In 2012, the Schweitzer plaintiff provided her cellular phone number in connection with a credit card application. After the plaintiff failed to make the required credit card payments, she received calls regarding the delinquency. On Oct. 13, 2014, on a call with a representative from the defendant, the plaintiff stated: "[I]f you guys cannot call me, like, in the morning and during the work day, because I'm working, and I can't really be talking about these things while I'm at work." In March 2015, on a call with a separate representative, the plaintiff requested that the defendant stop calling her cellular phone, after which time the calls ceased.

The plaintiff brought an action in the Southern District of Florida, alleging violations of the TCPA. She alleged that she revoked her consent to be called on Oct. 13, 2014, and the calls to her phone between October 2014 and March 2015 violated the TCPA. The district court granted summary judgment in favor of the defendant on the plaintiff's TCPA claim, concluding that: 1) the company did not know that the plaintiff wanted no further calls and 2) no reasonable jury could find that the plaintiff revoked consent to be called, because she did not define or specify the parameters of the times she did not want to be called.

Eleventh Circuit Decision

The Eleventh Circuit held that the TCPA allows a consumer to partially revoke her consent to receive automated calls. In reversing and remanding the decision of the district court, the Eleventh Circuit further recognized that an issue of material fact remained as to whether the plaintiff's statements during the Oct. 13, 2014, conversation constituted a revocation of consent to be called in the morning and during the work day.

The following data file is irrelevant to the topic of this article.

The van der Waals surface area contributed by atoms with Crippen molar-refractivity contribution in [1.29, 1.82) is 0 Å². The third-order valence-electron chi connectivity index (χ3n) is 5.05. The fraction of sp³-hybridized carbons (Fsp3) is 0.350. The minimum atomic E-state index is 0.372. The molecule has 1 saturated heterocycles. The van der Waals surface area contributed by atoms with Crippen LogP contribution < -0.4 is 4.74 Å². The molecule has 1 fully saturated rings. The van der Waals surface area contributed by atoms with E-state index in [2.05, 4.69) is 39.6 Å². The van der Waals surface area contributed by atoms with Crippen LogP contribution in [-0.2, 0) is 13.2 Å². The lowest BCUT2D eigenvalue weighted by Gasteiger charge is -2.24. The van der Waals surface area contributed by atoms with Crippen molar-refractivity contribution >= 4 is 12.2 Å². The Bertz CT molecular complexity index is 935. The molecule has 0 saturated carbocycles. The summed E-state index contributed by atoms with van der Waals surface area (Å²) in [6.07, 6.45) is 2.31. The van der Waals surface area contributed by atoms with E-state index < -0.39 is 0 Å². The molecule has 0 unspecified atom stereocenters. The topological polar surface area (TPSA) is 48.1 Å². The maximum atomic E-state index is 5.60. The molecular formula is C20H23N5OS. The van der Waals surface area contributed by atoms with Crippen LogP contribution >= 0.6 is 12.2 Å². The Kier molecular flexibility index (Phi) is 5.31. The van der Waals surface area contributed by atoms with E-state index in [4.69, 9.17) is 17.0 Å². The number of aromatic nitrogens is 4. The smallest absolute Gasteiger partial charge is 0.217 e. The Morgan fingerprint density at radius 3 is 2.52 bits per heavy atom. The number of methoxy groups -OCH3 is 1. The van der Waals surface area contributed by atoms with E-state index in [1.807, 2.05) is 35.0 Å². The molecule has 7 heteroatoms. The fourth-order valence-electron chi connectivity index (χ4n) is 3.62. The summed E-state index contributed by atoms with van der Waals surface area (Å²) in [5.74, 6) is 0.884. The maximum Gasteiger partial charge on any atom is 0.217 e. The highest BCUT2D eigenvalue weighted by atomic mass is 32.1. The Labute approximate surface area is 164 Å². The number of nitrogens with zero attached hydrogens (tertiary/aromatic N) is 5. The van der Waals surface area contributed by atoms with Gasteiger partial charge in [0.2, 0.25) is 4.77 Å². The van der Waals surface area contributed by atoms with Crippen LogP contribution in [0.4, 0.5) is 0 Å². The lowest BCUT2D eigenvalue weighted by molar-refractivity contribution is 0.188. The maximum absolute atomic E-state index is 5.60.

The Eleventh Circuit first concluded that the TCPA allows for partial revocation of consent. In reaching this decision, the Court considered its prior decision in Osorio, whereby the Court inferred from statutory silence that Congress intended for the TCPA to incorporate the common law understanding of consent, which generally allows for oral revocation. The Court further recognized that the common law understanding of consent is subject to limitations and restrictions, and that such limited consent finds support in other areas of federal law, including the consent provision of the federal wiretapping statute and the Fourth Amendment's provisions regarding limited consent to search. The Eleventh Circuit thereby concluded that the TCPA allows a consumer to provide limited consent for the receipt of automated calls. A natural extension of this doctrine would allow a consumer to partially revoke unlimited consent as to future automated calls.